Tesla says it’s established a data center in China to store and process information produced by its vehicles locally. The announcement, made on Weibo, comes as the US carmaker faces pressure from Chinese authorities over fears its cars could be used for spying.
“Car data security is very important,” said Tesla (via Google Translate). “All data generated from the sales of vehicles in the Chinese mainland market will be stored in China.”
Reports from The Wall Street Journal and Bloomberg said Tesla’s cars have been banned from Chinese military sites, and that “military staff and employees of key state-owned companies” are prohibited from owning the vehicles. Chinese authorities were reportedly concerned that the exterior cameras on the cars could be used to collect sensitive data and send it back to the US.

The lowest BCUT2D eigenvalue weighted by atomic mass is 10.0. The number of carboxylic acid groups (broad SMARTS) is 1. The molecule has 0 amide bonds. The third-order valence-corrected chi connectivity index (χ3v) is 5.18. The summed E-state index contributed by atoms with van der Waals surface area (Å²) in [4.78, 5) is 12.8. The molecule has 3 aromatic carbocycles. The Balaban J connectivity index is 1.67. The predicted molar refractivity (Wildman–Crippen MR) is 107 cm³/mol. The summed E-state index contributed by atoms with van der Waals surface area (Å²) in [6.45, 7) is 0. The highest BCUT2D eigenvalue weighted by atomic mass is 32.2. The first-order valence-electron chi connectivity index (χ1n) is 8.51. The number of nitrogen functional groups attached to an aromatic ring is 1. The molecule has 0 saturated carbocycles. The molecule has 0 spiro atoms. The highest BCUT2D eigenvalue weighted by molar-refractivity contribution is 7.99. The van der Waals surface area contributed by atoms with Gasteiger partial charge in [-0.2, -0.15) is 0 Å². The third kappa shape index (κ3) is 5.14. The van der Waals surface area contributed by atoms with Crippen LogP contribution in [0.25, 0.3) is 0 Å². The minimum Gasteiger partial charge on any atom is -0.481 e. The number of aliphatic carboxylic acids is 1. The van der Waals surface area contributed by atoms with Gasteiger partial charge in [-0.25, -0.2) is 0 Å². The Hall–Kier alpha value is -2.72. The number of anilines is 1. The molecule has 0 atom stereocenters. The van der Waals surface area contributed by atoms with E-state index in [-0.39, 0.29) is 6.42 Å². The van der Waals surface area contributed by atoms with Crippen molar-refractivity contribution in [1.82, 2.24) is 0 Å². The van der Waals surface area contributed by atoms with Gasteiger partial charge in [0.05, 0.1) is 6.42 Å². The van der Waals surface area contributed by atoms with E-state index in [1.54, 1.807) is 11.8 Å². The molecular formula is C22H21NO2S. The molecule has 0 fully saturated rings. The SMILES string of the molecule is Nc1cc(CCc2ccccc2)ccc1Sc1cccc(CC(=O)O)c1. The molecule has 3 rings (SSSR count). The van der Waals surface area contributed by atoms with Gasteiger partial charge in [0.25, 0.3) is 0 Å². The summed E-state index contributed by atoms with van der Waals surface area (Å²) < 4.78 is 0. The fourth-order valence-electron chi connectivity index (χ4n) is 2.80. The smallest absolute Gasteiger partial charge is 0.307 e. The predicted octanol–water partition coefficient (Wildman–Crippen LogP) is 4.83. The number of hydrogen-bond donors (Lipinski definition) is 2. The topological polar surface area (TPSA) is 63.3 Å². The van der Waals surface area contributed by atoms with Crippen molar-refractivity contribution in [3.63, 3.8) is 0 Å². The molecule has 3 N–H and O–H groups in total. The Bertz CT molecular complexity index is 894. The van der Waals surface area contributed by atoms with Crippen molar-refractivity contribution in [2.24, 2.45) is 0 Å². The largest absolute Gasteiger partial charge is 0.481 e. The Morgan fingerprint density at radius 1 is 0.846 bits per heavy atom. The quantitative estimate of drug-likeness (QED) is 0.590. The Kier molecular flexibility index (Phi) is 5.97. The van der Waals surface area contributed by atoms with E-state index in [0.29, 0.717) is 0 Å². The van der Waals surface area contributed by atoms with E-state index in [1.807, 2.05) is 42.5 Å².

Elon Musk responded by saying if this was true it would be the end of the company in China. “There’s a very strong incentive for us to be very confidential with any information,” said Musk in March. “If Tesla used cars to spy in China or anywhere, we will get shut down.”
Tesla certainly needs to keep China happy to ensure the company’s future growth. China is the world’s largest market for electric vehicles — around three to four times the size of the the US. Tesla sold 147,445 cars in China last year, according to Reuters, accounting for 30 percent of global sales.
Last month, the Chinese government published draft rules outlining its concerns with data-collection by smart vehicles. The rules state that data about roads, buildings, and terrain should not leave the country, and that customers should have to consent to data collection. Tesla expressed support for the rules through social media accounts in China.